In Job 10:1-7 Job flat out said that he was going to speak more openly and without restraint about his grief. Here, it is important to understand that, while Job sought to prove his point to his friends, it wasn’t worth it considering the course he took to prove himself right. While trying to prove himself right to his friends, he ended up proving himself wrong to God. There is never really a time when we as flawed people should speak without restraint, especially concerning our complaints. The Bible teaches that the tongue is like a poisonous snake and spits fire as set by hell itself. This is how our mouths are naturally. If we allow our mouths to go without restraint, this is what we can expect to come out – poison and hellfire! Job told his friends how he would address God if he had the chance. Though Job knew and admitted that God is transcendent and holy, Job felt that he had the right to speak his mind as he was. Job felt that his words and opinions were falling short of reaching God because he did not have a mediator to stand between him and God to enable his words to effect in God’s ears. Yet, Job figured the audience of his friends would suffice. This is all wrong, and Job was allowing his emotions get the best of him. Job was not seeking the Lord and the fruit of His Spirit to properly deal with these issues, and his irreverent complaining and questioning was the result.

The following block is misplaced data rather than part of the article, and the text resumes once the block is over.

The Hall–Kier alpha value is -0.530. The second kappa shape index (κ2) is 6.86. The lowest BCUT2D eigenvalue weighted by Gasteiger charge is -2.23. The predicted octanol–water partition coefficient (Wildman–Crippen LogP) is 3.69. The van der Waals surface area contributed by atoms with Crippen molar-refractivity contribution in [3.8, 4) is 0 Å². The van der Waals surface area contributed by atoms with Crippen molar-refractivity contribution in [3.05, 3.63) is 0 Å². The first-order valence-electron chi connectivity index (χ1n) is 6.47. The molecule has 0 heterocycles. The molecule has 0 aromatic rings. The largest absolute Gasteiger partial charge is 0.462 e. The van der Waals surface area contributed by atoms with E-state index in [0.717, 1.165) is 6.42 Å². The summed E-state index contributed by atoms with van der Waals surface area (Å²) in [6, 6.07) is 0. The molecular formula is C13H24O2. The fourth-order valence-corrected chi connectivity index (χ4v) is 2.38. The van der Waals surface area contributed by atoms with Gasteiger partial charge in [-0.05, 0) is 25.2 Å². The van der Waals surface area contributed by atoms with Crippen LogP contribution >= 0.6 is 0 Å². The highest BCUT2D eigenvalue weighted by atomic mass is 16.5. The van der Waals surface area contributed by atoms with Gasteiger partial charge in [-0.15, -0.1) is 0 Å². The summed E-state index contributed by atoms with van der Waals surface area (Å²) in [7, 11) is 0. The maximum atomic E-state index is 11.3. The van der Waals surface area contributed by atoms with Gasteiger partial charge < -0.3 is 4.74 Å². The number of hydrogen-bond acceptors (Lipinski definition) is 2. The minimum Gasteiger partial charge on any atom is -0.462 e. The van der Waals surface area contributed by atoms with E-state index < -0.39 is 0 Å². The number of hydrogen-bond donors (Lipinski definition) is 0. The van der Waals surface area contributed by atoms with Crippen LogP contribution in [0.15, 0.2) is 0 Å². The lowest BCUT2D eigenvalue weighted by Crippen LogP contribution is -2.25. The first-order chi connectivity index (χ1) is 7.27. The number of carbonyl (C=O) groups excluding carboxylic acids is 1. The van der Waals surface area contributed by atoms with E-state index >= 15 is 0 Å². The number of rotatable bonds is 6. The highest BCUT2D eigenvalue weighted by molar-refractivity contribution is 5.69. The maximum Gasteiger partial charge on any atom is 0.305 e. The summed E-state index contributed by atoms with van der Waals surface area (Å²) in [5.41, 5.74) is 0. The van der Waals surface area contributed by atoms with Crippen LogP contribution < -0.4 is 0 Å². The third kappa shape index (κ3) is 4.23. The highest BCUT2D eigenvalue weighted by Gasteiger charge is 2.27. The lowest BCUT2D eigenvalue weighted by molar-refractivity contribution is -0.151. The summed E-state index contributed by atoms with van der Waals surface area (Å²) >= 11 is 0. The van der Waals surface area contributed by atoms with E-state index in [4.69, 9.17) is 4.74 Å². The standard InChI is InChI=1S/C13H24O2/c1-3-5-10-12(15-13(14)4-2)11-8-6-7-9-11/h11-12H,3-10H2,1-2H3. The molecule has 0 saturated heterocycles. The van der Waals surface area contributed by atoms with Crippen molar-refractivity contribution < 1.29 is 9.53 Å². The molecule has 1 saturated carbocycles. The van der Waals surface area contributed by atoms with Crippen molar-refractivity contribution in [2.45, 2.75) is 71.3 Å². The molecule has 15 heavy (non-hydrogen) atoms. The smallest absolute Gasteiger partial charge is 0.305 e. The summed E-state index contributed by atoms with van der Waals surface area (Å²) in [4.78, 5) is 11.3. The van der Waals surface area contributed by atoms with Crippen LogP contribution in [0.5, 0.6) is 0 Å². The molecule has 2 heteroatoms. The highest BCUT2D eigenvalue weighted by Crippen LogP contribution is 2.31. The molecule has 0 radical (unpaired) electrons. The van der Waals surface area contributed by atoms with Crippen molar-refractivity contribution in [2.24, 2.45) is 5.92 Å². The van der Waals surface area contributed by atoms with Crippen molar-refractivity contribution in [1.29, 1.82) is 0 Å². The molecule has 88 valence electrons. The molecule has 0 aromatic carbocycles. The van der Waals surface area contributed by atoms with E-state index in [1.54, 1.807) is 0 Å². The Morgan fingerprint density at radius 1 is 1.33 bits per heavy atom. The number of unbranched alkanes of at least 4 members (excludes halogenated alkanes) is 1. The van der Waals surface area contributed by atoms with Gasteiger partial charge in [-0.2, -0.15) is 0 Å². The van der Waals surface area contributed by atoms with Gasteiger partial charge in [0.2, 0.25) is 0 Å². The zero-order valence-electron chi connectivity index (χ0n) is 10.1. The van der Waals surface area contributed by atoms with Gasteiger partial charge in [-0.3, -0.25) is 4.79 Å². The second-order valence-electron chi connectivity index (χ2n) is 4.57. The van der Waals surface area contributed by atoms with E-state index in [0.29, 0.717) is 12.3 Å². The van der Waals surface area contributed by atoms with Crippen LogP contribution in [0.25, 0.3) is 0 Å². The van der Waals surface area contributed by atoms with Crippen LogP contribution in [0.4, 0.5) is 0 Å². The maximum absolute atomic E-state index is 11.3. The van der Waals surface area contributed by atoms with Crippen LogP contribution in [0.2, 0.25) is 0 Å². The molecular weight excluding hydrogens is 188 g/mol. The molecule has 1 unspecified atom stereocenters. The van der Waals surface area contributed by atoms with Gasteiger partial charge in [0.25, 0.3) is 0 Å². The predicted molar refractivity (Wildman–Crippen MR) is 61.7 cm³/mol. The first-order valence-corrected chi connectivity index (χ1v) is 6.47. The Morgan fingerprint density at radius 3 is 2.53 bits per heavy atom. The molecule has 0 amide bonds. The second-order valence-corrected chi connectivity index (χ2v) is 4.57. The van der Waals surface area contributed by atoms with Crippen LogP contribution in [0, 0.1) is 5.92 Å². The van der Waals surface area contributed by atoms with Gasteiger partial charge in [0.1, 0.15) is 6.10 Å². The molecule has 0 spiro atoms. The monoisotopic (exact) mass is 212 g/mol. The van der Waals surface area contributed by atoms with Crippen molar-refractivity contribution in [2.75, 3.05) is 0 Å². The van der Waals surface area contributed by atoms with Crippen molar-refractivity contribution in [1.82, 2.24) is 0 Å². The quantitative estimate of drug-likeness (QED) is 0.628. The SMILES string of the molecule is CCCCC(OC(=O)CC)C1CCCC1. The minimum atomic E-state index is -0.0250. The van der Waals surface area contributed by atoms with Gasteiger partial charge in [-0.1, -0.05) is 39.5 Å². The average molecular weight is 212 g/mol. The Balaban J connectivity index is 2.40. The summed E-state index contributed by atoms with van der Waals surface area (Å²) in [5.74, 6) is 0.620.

Job questioned the goodness of God. He wondered how God could be good, but yet allow such suffering. This is a common opinion for those who suffer or witness suffer. Still, the commonality of this opinion doesn’t make it right. God is good regardless of what we think of His work! With such limitations in our perspective and understanding, who do we think we are to question the works and purposes of God? Can we see the conclusion of God’s work to know what each step of His work will produce? Are we wiser than God to know that pain is senseless and useless? Job wondered why it seemed good to God to oppress him. This remark amplifies the ignorance of the human heart and reason. God is not an oppressor. God was not the cause of Job’s suffering. It is true that God gave Job over to Satan, but if Satan were not a destroyer then Job would not have an adversary causing pain. The devil was Job’s enemy, not God. Additionally, God doesn’t take pleasure in the suffering of any person, especially His own. In Job’s mind, suffering was bad and reflective of someone that is despised by God. Who taught this to Job? Did God ever say that pain in our lives shows that we’re His enemies? Where in the Bible does it say that suffering is a sign that God is against us? Where has God proclaimed that God considers it good when His people are in turmoil? Job might have felt that his venting was helpful to his friends to understand his perspective, and a relief to his own soul, but his words were an offense to God!